Q: is the fuel pressure regulator an engine job? or is nbd?

asked by on January 09, 2017

Mechanic says I need new FPR to go with my upper intake manifold. About how long does it take to replace ? And why?

My car has 140000 miles.
My car has an automatic transmission.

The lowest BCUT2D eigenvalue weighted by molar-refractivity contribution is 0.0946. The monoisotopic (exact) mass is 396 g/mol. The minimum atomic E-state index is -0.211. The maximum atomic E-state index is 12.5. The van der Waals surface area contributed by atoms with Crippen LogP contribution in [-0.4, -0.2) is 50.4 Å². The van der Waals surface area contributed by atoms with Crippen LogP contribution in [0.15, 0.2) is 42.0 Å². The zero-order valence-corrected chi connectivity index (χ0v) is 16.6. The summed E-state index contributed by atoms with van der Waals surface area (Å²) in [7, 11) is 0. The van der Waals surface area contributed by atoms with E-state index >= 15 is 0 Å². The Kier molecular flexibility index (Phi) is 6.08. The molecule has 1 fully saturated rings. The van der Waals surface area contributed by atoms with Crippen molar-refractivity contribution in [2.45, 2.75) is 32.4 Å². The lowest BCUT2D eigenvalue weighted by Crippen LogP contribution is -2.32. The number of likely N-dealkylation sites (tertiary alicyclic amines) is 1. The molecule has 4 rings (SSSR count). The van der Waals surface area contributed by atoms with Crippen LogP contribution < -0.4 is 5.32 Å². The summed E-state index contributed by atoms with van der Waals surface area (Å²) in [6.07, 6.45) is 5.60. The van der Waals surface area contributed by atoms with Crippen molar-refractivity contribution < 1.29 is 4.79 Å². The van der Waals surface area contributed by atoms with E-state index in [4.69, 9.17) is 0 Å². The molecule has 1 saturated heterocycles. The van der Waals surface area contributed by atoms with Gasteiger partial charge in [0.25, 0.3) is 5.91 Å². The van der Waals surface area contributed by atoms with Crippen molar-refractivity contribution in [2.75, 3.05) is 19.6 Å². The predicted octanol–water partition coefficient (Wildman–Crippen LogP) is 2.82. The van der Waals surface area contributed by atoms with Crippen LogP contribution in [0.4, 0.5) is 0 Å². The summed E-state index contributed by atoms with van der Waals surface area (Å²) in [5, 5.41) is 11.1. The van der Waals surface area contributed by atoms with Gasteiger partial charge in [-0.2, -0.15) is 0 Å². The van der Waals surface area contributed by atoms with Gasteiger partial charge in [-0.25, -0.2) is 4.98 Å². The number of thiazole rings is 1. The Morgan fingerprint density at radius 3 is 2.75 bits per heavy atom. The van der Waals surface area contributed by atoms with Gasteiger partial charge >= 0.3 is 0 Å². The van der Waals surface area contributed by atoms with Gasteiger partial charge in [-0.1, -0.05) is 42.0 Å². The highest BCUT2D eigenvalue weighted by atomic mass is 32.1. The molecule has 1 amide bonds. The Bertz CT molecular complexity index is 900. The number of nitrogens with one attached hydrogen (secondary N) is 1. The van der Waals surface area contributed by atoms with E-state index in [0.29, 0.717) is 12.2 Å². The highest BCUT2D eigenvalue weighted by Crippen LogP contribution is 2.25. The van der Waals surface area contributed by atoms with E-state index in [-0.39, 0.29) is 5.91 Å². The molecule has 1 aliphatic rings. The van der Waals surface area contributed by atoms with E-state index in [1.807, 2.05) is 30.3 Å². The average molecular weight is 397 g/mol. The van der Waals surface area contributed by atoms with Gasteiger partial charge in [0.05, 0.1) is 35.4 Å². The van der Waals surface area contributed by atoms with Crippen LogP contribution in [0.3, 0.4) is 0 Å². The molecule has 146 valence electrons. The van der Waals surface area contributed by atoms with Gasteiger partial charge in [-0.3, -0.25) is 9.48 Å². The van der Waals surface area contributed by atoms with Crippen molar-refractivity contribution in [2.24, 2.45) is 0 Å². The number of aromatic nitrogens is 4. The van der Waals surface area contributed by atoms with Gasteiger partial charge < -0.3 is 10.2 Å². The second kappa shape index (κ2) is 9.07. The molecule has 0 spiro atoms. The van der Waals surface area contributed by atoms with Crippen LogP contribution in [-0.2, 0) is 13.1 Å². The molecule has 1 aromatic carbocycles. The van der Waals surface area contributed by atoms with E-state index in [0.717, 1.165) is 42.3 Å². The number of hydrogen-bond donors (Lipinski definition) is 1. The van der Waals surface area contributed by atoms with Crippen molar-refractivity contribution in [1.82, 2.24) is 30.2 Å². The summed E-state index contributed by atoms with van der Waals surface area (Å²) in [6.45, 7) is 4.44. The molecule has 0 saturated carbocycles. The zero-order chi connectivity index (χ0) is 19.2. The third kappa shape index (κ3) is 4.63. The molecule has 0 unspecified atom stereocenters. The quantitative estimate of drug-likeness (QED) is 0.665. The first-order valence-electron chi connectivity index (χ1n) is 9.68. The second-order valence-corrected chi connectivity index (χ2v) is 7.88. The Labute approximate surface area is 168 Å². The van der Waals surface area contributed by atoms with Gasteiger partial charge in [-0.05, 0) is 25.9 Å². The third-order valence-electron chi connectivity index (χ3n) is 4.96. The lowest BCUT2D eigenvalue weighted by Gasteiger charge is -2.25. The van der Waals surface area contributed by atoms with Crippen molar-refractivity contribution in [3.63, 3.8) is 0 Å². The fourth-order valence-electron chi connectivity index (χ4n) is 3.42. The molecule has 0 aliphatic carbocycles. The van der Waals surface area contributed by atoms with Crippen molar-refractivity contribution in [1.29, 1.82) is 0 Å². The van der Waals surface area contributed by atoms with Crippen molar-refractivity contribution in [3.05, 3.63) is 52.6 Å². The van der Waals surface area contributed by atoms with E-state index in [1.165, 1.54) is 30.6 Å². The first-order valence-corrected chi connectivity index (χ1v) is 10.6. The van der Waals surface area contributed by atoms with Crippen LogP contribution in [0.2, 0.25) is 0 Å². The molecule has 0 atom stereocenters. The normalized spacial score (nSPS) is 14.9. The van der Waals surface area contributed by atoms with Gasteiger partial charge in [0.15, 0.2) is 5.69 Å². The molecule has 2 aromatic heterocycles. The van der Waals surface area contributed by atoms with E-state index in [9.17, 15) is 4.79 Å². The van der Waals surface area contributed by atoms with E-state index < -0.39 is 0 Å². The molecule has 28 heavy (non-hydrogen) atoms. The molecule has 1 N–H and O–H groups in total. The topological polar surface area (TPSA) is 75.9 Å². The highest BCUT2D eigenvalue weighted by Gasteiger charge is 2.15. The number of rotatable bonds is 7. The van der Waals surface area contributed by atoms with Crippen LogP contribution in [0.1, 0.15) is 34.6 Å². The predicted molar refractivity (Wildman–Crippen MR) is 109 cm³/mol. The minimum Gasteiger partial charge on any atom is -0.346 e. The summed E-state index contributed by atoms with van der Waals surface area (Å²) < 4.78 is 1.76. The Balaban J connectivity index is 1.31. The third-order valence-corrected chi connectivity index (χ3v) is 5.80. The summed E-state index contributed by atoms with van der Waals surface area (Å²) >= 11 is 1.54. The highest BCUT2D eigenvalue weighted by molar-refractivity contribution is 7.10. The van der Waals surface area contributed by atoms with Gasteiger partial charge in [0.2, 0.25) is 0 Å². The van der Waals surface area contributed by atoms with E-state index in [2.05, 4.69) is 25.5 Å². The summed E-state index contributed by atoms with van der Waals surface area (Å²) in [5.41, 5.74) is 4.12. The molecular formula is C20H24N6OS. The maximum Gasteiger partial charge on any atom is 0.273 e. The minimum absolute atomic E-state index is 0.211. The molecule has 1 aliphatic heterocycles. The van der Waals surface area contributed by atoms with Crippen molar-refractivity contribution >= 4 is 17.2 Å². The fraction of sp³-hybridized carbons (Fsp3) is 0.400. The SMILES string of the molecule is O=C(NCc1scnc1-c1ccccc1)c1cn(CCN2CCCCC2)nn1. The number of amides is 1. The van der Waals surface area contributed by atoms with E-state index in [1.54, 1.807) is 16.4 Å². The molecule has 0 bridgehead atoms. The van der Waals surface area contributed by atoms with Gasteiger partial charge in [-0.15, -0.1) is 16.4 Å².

The fuel pressure regulator is part of the engine’s fuel supply system. The regulator is completely separate from any "mechanical" component of the engine. The purpose of this regulator is simply to maintain a specified pressure on the fuel supplied to the fuel injectors. If the upper manifold is already off, the added labor time to replace this part is typically trivial. The cost of the regulator is moderate ($60 to $100, depending on whether the part is OEM genuine from the dealer or aftermarket). Typically, the regulator will be diagnosed before it is condemned and that is the best practice so that you don’t spend money needlessly. However, during major work and or engine refurbishment on an older car parts like this will sometimes be changed out as a matter of course as cheap insurance against future breakdowns. In addition, if the part shows ANY visible sign of external leakage of gasoline it will be replaced automatically regardless of whether it works or not. Basically, for safety reasons, the acceptable amount of gasoline leakage on a vehicle is ZERO. Please let us know if you have further concerns or questions.

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